The European Central Bank (ECB) could boost its Pandemic Emergency Purchase Programme (PEPP) by a further 1 trillion euros ($1.12 trillion) over the next two to three years as the central bank's focus is likely to shift to inflation from financial market stability, according to Berenberg Bank's European Economist Florian Hense.
"while the market broadly anticipates one more expansion of the PEPP envelope by around 500-600 billion euros, the ECB could deliver a total increase of between 800 billion and 1.6 trillion euros, depending on the inflation outlook, the success of the ECB’s long-term loans, and the currently paused monetary policy strategy review," Hense said in a note on Friday, according to CNBC.
Linking the PEPP increase to the inflation downgrade is a clear sign that the ECB has shifted its focus from short-term crisis management towards supporting the economic recovery over the medium term.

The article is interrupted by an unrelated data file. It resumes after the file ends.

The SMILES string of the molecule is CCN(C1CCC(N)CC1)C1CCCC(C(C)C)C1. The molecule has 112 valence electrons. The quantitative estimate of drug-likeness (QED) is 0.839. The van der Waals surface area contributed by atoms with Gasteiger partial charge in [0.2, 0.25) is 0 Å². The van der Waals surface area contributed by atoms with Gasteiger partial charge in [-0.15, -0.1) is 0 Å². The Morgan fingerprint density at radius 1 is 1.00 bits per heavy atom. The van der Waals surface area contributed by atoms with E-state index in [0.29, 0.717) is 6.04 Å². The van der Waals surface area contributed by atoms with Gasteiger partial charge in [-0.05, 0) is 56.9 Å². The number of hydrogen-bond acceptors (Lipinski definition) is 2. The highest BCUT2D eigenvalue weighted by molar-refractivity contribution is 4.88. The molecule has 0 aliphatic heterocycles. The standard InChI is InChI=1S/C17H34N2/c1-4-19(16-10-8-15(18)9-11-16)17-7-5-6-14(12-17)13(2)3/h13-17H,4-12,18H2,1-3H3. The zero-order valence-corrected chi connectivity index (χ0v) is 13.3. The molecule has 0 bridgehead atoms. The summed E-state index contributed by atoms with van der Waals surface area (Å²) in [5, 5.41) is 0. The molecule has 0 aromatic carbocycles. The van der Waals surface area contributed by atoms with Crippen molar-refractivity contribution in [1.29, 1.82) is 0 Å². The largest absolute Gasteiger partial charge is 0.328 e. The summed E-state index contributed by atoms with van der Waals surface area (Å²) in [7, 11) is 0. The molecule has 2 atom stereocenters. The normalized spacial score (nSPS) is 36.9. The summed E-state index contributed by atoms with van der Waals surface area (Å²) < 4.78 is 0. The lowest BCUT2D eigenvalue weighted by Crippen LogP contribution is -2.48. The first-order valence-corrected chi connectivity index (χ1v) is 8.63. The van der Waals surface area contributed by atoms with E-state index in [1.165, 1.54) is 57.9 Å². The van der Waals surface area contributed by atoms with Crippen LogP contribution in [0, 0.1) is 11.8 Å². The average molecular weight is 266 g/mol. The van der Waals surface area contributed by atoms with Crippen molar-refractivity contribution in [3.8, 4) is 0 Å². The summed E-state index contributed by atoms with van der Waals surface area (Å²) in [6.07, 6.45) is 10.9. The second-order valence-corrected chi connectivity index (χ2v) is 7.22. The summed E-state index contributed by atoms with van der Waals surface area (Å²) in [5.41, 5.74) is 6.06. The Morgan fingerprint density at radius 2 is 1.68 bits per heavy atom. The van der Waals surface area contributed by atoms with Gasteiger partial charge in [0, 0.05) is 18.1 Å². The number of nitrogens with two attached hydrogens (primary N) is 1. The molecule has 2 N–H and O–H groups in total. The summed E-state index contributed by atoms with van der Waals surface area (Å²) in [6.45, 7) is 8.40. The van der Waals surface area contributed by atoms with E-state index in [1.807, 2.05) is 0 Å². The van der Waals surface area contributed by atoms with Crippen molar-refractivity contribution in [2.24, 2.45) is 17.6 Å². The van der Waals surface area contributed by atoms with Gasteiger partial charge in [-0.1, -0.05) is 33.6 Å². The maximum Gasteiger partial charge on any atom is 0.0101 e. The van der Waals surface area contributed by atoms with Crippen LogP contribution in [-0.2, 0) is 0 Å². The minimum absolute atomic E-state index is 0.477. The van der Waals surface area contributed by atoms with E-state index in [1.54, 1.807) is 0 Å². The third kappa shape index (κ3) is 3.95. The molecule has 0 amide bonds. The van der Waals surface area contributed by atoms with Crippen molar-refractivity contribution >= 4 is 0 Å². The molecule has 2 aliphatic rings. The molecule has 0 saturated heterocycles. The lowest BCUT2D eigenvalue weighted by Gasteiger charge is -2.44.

It has managed to stabilize markets very effectively, but returning to the ‘pre-Covid inflation path’ is a different matter, though – and one that will take effort and time.
“The current inflation projections may still be too optimistic. If so, the ECB would need to do more than it already plans in response to its June downgrade of inflation.”
The ECB increased the size of its bond purchases by 600 billion euros to a total of 1.35 trillion euros earlier this month.
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